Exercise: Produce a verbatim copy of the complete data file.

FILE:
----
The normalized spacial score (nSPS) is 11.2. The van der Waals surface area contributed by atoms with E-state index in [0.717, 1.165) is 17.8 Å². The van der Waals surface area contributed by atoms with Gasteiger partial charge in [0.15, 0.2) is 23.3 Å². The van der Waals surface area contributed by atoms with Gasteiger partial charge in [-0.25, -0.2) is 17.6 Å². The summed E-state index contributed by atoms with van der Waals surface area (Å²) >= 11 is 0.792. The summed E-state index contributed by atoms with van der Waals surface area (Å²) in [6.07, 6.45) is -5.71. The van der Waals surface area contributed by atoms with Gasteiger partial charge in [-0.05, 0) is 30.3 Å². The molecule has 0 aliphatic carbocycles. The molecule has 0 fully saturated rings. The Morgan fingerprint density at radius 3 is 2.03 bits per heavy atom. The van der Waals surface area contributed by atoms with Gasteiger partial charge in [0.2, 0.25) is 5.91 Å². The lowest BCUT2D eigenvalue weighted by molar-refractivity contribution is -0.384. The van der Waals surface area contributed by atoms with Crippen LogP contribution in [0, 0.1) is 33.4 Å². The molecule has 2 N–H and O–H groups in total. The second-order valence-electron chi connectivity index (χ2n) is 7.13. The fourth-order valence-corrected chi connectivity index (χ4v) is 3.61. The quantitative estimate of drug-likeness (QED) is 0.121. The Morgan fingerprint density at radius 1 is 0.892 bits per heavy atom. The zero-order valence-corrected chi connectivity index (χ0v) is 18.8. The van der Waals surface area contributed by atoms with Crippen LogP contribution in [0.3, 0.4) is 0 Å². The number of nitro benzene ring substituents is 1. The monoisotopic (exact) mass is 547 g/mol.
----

The normalized spacial score (nSPS) is 11.2. The van der Waals surface area contributed by atoms with E-state index in [0.717, 1.165) is 17.8 Å². The van der Waals surface area contributed by atoms with Gasteiger partial charge in [0.15, 0.2) is 23.3 Å². The van der Waals surface area contributed by atoms with Gasteiger partial charge in [-0.25, -0.2) is 17.6 Å². The summed E-state index contributed by atoms with van der Waals surface area (Å²) >= 11 is 0.792. The summed E-state index contributed by atoms with van der Waals surface area (Å²) in [6.07, 6.45) is -5.71. The van der Waals surface area contributed by atoms with Gasteiger partial charge in [-0.05, 0) is 30.3 Å². The molecule has 0 aliphatic carbocycles. The molecule has 0 fully saturated rings. The Morgan fingerprint density at radius 3 is 2.03 bits per heavy atom. The van der Waals surface area contributed by atoms with Gasteiger partial charge in [0.2, 0.25) is 5.91 Å². The lowest BCUT2D eigenvalue weighted by molar-refractivity contribution is -0.384. The van der Waals surface area contributed by atoms with Crippen LogP contribution in [0, 0.1) is 33.4 Å². The molecule has 2 N–H and O–H groups in total. The second-order valence-electron chi connectivity index (χ2n) is 7.13. The fourth-order valence-corrected chi connectivity index (χ4v) is 3.61. The quantitative estimate of drug-likeness (QED) is 0.121. The Morgan fingerprint density at radius 1 is 0.892 bits per heavy atom. The zero-order valence-corrected chi connectivity index (χ0v) is 18.8. The van der Waals surface area contributed by atoms with Crippen LogP contribution in [0.3, 0.4) is 0 Å². The number of nitro benzene ring substituents is 1. The monoisotopic (exact) mass is 547 g/mol.